Ancient Anteater-Like Fossil Found In Bighorn Basin

Aug 15, 2014

A paleontology field school in the Bighorn Basin found an incredibly well-preserved fossil of an ancient anteater-like mammal this summer. The fossil is a Palaeanodon, a ground-dwelling insect eater the size of a cat that lived about 53-million years ago. Colorado State University Field School Instructor Kim Nichols discovered the skeleton and says the fossil is a very rare find because so much of the animal’s skeleton was found. Such small creatures are hardly ever discovered intact.  Its excellent condition is also unusual, Nichols says.

“Why was this one preserved so well? I have no idea. It was just good fortune. I have to tell you, this was the find of my life. I was just thrilled. As I said, the students, this was their second day in the field so they weren’t as excited as I was.”

A paleontology field school in the Bighorn Basin found an incredibly well-preserved fossil of an ancient anteater-like mammal this summer. The fossil is a Palaeanodon, a ground-dwelling insect eater the size of a cat that lived about 53-million years ago. Colorado State University Field School Instructor Kim Nichols discovered the skeleton and says the fossil is a very rare find because so much of the animal’s skeleton was found. Such small creatures are hardly ever discovered intact.  Its excellent condition is also unusual, Nichols says.

“Why was this one preserved so well? I have no idea. It was just good fortune. I have to tell you, this was the find of my life. I was just thrilled. As I said, the students, this was their second day in the field so they weren’t as excited as I was.”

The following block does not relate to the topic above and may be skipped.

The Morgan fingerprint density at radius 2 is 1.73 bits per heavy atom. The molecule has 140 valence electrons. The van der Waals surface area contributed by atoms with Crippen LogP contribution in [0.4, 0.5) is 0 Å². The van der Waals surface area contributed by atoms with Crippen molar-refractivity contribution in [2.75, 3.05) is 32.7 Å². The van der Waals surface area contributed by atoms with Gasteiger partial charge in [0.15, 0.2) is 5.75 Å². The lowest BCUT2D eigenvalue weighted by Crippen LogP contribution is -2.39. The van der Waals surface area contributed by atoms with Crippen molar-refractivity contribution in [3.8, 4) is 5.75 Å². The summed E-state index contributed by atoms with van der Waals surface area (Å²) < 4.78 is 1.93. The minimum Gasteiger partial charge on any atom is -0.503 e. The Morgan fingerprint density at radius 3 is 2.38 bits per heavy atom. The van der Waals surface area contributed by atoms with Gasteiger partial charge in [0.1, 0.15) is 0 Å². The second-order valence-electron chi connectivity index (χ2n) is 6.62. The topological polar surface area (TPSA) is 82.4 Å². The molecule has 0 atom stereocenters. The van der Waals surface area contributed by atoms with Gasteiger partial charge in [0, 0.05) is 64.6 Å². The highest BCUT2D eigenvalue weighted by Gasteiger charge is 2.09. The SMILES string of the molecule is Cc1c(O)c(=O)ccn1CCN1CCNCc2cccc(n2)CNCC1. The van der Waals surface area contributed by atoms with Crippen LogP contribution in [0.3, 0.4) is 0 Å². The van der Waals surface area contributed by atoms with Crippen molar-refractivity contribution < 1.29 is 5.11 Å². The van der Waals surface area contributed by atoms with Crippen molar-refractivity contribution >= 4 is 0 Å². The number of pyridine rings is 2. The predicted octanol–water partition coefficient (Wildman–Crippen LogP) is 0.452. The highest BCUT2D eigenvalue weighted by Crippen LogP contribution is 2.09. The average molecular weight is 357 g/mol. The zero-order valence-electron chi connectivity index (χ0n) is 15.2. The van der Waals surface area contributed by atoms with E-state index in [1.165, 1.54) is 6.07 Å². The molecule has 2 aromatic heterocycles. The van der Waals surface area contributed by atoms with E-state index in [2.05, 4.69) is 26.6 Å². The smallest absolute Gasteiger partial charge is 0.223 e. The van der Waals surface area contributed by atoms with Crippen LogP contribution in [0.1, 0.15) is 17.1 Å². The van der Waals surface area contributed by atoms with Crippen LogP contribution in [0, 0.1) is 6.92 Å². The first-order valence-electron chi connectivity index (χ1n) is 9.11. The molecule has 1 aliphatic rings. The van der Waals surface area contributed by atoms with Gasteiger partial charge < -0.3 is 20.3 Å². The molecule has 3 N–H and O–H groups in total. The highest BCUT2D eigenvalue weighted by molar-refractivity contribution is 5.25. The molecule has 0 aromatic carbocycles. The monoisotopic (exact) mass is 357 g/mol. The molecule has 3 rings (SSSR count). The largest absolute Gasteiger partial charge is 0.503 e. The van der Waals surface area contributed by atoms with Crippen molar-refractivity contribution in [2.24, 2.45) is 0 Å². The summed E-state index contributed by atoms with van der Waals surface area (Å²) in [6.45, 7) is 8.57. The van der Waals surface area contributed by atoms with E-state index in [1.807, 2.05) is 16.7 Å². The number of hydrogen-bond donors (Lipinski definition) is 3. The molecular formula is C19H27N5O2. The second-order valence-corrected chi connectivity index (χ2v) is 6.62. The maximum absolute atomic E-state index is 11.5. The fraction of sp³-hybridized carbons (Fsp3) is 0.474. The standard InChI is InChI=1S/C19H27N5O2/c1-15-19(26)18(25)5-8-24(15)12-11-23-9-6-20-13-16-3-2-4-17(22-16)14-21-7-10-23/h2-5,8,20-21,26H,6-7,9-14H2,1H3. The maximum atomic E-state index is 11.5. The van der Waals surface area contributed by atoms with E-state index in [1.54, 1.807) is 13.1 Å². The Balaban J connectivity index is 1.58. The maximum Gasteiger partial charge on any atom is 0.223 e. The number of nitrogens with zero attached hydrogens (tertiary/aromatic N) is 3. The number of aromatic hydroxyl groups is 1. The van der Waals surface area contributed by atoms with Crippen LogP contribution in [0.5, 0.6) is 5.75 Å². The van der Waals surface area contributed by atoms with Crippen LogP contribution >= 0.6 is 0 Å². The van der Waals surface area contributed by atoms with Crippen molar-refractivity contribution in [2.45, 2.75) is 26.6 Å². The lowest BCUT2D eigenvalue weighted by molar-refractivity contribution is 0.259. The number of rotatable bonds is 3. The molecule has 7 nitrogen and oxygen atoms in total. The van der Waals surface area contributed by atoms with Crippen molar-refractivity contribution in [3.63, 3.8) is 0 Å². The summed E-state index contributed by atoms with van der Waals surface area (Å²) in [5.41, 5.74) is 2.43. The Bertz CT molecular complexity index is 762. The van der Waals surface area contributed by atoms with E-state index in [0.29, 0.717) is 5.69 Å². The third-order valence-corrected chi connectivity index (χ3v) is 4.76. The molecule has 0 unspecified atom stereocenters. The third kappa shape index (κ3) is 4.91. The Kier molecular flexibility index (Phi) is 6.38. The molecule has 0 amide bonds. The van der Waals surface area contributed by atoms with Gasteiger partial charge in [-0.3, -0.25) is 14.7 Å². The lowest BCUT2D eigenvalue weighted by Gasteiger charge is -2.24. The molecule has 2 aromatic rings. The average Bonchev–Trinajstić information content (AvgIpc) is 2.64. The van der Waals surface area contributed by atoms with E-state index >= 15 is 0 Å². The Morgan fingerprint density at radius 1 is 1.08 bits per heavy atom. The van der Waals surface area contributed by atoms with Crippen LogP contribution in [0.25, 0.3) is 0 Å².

Nichols says it was only the second day of the dig when she found it.

“And I looked up the slope and I saw what I thought was the modern bones of an animal. And I went up a little closer and when I picked them up and took a closer look, I realized immediately that they were fossils. But as I kept looking around the slope, I kept finding more and more of the same individual.”

Nichols says as much as half the skeleton has been recovered including part of the skull, all the legs and many fingers and toes. 

Nichols says the area where it was found near Greybull was once a rainforest and now produces an amazing numbers of interesting fossils, including ancient horses, tapirs and extinct carnivores.

She says the skeleton will need two years of labor to remove all the sediment before it can be turned over to the Denver Museum of Nature and Science, where she hopes to see it eventually displayed.

Nichols says as much as half the skeleton has been recovered including part of the skull, all the legs and many fingers and toes. 

“I looked up the slope and I saw what I thought was the modern bones of an animal. And I went up a little closer and when I picked them up and took a closer look, I realized immediately that they were fossils. But as I kept looking around the slope, I kept finding more and more of the same individual.”

Nichols says the area where it was found near Greybull was once a rainforest and now produces an amazing numbers of interesting fossils, including ancient horses, tapirs and extinct carnivores.

She says the skeleton will need two years of labor to remove all the sediment before it can be turned over to the Denver Museum of Nature and Science, where she hopes to see it eventually displayed.